First Look: “Devil’s Advocate”

The film is shot, the footage is in virtual chunks across my editing suite, and it looks like I will meet my Friday/Saturday self-imposed deadline. Huzzah! But while I finish editing my first short film, I thought I’d show off a few stills to warm you up during the wait :D


Special thanks to my incredible cast and crew for making this happen! Particularly my actors Kathleen O’Shaughnessy and Michael Daly, and my lighting guy Ahren Ciotti who is basically a lighting god and is about 95% responsible for these shots looking so pro ^_^

For any of you film geeks out there, we did this on the Canon 70D with both the native 18-50mm lens and a “nifty 50” macro lens. It’s incredible what cameras that cost under $1000 can do these days. I’ll be posting a “behind the scenes” featurette along with the film, as is required by the contest, so you’ll see more about how we did it then. Have a great day!



2015 In Film: Hits and Misses

Last year, I had fun writing my response to 2014’s hits and misses from Hollywood. So here I am again, using the same categories to describe what I watched in 2015!

As I said last year, all of these are movies I’ve seen. Most are “big” movies. I’m a pretty mainstream person. And this year, Oscar bait has tanked left and right, so I didn’t miss much.

I did not see as many movies this year as I normally do. Several movies I intended to see in theaters were left off my viewing list because they got bad reviews or I simply never got around to them. This includes Hitman Agent 47, Taken 3, Tommorrowland, Inside Out, Kingsman, Crimson Peak, Pixels, Ex Machina, Chappie, Cinderella, The Age of Adaline, San Andreas, Everest, The Walk, Self/Less, Spectre, The Man From UNCLE, Bridge of Spies, Goosebumps, and The Good Dinosaur. Some (the good ones) are on my HBO queue. But either way, here’s my response to what I did see:


Most Overhyped MovieFifty Shades of Grey

The source material is notoriously bad. But with trailers suggesting decent actors, tasteful elegance, and a Beyoncé soundtrack, I wondered if the filmmakers molded Fifty Shades of Grey into something more refined.

Nope. It’s actually just boring, and spends entirely too much time showing us Dakota Johnson topless and Jamie Dornan….not. While I never got the impression that Christian Grey is as loathsome as critiques say he is, I did continuously think “these characters aren’t all bad on their own, but they are definitely not right for each other.”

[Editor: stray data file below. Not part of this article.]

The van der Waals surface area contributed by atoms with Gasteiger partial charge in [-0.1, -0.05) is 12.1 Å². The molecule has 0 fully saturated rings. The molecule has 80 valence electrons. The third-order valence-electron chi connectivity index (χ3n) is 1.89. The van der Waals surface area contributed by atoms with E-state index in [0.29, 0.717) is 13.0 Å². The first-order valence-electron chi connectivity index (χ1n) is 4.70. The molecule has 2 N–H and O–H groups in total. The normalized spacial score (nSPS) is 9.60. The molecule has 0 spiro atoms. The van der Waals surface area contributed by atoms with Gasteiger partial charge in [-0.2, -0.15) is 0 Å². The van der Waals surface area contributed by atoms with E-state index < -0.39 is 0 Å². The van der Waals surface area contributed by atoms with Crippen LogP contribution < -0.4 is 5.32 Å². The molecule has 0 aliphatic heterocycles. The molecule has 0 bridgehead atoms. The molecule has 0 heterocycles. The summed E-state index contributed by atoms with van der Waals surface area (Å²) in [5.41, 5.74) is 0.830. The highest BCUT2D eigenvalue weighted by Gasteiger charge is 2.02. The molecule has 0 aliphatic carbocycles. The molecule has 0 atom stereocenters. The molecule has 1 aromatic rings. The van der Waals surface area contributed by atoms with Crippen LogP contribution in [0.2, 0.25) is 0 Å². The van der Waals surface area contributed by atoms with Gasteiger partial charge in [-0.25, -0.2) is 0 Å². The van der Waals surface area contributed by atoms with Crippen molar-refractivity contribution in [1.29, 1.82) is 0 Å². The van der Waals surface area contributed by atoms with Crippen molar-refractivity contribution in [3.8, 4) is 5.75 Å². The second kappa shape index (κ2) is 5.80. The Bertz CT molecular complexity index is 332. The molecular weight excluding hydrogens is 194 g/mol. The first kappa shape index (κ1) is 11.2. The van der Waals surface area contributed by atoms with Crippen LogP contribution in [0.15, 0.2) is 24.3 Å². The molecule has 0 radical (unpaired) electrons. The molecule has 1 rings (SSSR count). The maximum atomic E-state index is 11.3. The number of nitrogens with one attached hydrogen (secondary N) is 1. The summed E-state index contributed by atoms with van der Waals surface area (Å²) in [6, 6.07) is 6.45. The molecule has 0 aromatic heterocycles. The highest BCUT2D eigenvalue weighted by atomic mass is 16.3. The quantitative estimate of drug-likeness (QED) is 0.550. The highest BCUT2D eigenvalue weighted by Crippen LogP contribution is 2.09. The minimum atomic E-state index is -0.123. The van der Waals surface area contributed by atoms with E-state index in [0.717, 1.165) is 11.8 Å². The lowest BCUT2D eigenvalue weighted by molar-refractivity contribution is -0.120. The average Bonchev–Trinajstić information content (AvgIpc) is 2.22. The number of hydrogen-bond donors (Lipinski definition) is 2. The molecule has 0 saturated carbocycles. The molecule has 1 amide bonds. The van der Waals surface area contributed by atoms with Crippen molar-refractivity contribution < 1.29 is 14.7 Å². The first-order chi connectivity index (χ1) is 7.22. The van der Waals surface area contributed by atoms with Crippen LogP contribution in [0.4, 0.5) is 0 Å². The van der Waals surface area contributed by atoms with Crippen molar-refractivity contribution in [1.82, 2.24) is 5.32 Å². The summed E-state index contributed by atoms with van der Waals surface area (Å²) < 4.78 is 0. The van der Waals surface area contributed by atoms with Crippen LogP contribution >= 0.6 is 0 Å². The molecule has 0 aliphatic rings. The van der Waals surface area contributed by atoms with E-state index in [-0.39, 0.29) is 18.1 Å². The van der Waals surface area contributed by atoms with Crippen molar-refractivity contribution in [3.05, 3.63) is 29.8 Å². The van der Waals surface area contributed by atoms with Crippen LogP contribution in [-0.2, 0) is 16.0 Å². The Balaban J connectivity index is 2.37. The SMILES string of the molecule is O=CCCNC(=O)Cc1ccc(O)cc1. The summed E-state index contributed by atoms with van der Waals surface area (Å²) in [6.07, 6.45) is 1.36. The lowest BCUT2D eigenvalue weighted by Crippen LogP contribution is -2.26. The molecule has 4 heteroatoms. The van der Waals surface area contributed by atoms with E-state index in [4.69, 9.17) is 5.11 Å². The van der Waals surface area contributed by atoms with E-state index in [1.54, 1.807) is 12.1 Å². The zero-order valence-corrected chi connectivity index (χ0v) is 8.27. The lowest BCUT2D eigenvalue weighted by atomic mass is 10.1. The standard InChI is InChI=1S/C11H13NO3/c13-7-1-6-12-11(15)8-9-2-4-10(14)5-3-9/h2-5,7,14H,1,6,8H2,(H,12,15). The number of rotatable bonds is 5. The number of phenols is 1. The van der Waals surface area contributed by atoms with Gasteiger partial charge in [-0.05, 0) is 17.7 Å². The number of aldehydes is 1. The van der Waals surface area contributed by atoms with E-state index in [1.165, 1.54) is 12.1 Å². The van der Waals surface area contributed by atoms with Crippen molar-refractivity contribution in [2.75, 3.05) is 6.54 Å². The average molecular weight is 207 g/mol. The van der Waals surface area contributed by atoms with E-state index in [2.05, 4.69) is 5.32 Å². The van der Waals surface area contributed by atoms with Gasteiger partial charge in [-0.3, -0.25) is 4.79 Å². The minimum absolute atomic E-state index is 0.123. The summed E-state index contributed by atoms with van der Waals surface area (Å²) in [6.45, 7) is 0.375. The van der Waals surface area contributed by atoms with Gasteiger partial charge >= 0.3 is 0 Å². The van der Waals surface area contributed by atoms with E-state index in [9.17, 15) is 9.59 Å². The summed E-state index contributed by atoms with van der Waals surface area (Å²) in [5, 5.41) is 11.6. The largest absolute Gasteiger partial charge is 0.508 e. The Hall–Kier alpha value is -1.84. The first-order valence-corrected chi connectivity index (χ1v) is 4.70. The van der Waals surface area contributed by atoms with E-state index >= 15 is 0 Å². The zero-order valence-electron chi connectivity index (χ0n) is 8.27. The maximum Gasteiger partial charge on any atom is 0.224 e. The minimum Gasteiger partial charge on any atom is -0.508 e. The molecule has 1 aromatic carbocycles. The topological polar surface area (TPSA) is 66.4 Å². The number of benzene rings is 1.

Runner Up: Minions. Not that I’m the biggest fan to start, or the target audience – my Mom likes it and it amuses me enough to accompany her to every cinematic event involving minions – but this seemed phoned in. Not a bad movie, but certainly not deserving several years of hype. The one memorable quality was Scarlett Overkill and her husband having the power couple relationship that I aspire to have!


Biggest Surprise –  Jurassic Word

After Jurassic Park III, this sequel would really have to screw up to become  the worst in the series (although Terminator Genisys did set new records for how worse you can make an already downtrodden franchise). But none of us expected Jurassic World to be as good as it was, even with the star power of megahunk Chris Pratt. And we definitely did not expect it to become the #1 grossing movie of the year (pre-Star Wars, anyway).

I understand why some people didn’t like it. But World was fun in the best ways. I also love director Colin Trevorrow’s tongue-in-cheek parallels between the plot’s overly corporate management of spectacle versus the existence of Jurassic World itself as a manufactured nostalgia product. And despite the naysayers, I think it’s awesome that Bryce Dallas Howard never took off her high heels.

Runner Up: The Gift.  Joel Edgerton – known for playing, depending on who you ask, a weirdly mustached Tom Buchanan in The Great Gatsby, or young Uncle Owen in Attack of The Clones – makes his directorial debut in this stalker thriller he made for a cool $3 mil. This movie was very simple in execution, which made me realize how bizarrely Hollywood has “trained” my mind with all these popcorn movies. I kept expecting character deaths, major plot twists, or other thriller tropes. But Edgerton never gave us any whoppers or big cinema. He just left us with one eerie question at the end – “You see what happens when you poison other people’s minds with ideas?”


Movie That Deserves a Rewatch – Mad Max: Fury Road

Last year, I picked Godzilla because it initially underwhelmed me, but I loved it on the second viewing. I single out Mad Max for a different reason – because its brilliance cannot be fully appreciated in one viewing. Amid car chases, explosions, and death cults, this is a movie of great subtlety – from the worshipped V8 symbol on all the steering wheels, to the characterizations, to the incredible editing and directorial efforts put into eye-tracking during action scenes (aka, why you never lose track of what’s happening in Mad Max, but less thoughtful action movies look like an orgy of mechanical garbage candy). It was everything I want in a movie. No nonsense, non-misandrist feminism. Visual spectacle for the casuals, but accompanied with deeper meaning for the film snobs. Charlize Theron being amazing. So grab some popcorn and watch this one a few times in the coming year to fully grasp its scope.